The Significance and Process of 13 Days Hindu Rituals After Death
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The demise of a beloved one aches a lifetime but the initial thirteen days help us to accept the loss and process the unbearable grief through the last rituals. Each of the final rites offers the opportunity to honour the deceased person.
Let’s know the significance of all thirteen days’ rituals.
Right after the demise of a loving family member all the close ones start making arrangements regarding the Cremation of the deceased body. At the Cremation ground or Ghat, the following rituals are performed by the elder male member of the family.
- Cleaning the deceased body with the sacred water of the river Ganga. Some people also include milk and honey while washing the deceased body.
- Wrapping the cleaned deceased body into a plain and new white coloured cloth. Our scriptures say that if you are preparing a married female body for cremation, weak it in a red coloured cloth.
- The priest prepares the pyre for cremation with the help of close family members.
- With the chanting of holy mantras mentioned in our scriptures, the elder male person of the family set the pyre on fire.
- All the male members wait for the complete cremation of the deceased body and return home without looking back at the cremation place.
- The very next day a few family members go to the same place and collect the ashes or remains of the deceased person for flowing them into the sacred water of the river Ganga.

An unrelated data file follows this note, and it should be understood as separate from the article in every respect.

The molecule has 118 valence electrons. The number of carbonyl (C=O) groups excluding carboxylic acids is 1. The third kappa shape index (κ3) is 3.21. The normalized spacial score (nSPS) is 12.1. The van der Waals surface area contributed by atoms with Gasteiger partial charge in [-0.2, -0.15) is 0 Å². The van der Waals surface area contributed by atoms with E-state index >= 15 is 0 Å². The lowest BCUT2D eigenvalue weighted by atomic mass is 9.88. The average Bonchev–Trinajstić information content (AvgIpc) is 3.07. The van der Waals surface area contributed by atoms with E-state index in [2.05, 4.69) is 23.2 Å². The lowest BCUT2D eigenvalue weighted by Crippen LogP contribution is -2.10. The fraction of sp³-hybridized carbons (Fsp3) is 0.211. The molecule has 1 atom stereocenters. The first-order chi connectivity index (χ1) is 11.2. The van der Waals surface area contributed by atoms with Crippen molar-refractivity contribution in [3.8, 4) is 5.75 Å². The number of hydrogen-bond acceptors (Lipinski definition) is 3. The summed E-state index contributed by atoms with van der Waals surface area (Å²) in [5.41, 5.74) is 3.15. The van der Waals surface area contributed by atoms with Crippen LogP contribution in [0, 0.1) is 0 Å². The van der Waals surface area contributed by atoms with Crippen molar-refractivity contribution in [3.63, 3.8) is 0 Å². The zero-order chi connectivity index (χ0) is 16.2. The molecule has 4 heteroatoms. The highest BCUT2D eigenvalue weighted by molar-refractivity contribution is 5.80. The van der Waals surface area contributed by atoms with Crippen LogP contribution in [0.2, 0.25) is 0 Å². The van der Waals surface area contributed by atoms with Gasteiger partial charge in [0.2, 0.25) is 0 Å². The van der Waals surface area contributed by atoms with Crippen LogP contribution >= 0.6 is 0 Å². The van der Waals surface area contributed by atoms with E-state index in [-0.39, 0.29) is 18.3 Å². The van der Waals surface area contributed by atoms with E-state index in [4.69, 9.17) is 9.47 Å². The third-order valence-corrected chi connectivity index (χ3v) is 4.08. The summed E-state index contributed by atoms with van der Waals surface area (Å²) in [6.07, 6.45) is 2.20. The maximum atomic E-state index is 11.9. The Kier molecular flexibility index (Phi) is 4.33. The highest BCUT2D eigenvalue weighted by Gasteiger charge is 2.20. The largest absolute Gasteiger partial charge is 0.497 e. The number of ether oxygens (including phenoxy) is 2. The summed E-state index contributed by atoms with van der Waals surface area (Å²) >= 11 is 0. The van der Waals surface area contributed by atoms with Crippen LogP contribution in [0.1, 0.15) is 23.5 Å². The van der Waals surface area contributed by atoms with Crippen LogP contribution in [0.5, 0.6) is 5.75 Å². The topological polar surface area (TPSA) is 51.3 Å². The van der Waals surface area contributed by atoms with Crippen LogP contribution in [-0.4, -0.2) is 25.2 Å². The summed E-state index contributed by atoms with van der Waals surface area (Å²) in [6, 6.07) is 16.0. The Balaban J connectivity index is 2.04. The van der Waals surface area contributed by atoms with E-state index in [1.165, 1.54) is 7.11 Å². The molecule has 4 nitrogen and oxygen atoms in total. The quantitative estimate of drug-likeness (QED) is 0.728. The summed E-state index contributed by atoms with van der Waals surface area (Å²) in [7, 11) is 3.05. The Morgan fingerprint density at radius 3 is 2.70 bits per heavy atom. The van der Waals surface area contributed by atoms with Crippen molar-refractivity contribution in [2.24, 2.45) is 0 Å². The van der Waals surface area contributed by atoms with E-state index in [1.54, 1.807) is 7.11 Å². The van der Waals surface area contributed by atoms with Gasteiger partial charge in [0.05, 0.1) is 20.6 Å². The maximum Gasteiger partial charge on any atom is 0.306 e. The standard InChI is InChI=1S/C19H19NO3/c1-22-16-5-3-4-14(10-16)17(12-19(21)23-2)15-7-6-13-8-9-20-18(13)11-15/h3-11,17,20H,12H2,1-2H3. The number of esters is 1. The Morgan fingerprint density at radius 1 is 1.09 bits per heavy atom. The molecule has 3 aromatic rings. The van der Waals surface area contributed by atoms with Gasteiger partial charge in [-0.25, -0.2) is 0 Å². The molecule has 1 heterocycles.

What does the cremation ritual imply?
Cremation is a crucial Hindu last ritual that allows the departed soul to liberate from worldly bondings. It is a gateway to meeting Parmatma.
The 13 days of rituals at home
After the cremation, the 13 days are considered the mourning period in our culture. During these days the family members follow some rituals strictly. Have a look at them.
- The family members eat simple and vegetarian food for the next 13 days.
- It is not allowed to go to other’s homes or a place where any religious or social function is going on.
- Wearing pompous clothes is also not allowed for the family members.
- Visiting temples and pilgrim sites is also not permitted to the close ones of the deceased member.
Why it is important to follow these rules?
Spending the next few days according to the above-given instructions implies that the family is remembering the departed person and expressing their grief and honour towards the passed one.
From the first day to the tenth day, the elder male member who took part in cremation should also perform ” Tilanjali and Pindadaan“. It is a ritual of offering rice balls to the departed soul.
Rituals on the 10th
On the tenth day, the same Pindadaan ritual is performed by the elder family member under the guidance of a priest at a Shiva temple on the river bank.
11th and 12th-day rituals
Till the 10th day, the house is considered impure. On the 11th day the elder person of the family sprinkles “Panchgavya” in the entire house. Panchgavya comprises five elements that are cow’s Milk, Ghee, Curd, Urine and Cow Dung. Family members are also instructed to take a sip of Panchagavya. Different kind of Shradh Karm is also performed in a cowshed for appeasing the ancestors of the family on this day.
On the 12th day, Sapindikaran Shradh is performed. It is believed that the deceased person on this day attains the title of Pitra and gets a place in Pitralok. Close family members must take part in the 12th-day final ritual.
13th-day last rite- Teheravin and Pagadi Rasam
With the Teheravin and Pagadi Rasam rituals, the mourning period of a family is considered ended. On this day all the relatives, neighbors, close friends and well-wishers of the deceased person are invited to the home for attending the Teheravin. They are served with a complete meal including sweet items.
It signifies the satisfaction of the departed soul.
Pagadi Rasam is a ceremony performed on the last day of the mourning period. This last ritual implies the transfer of responsibilities to the another elder person of the family by tying a Pagadi on his head.
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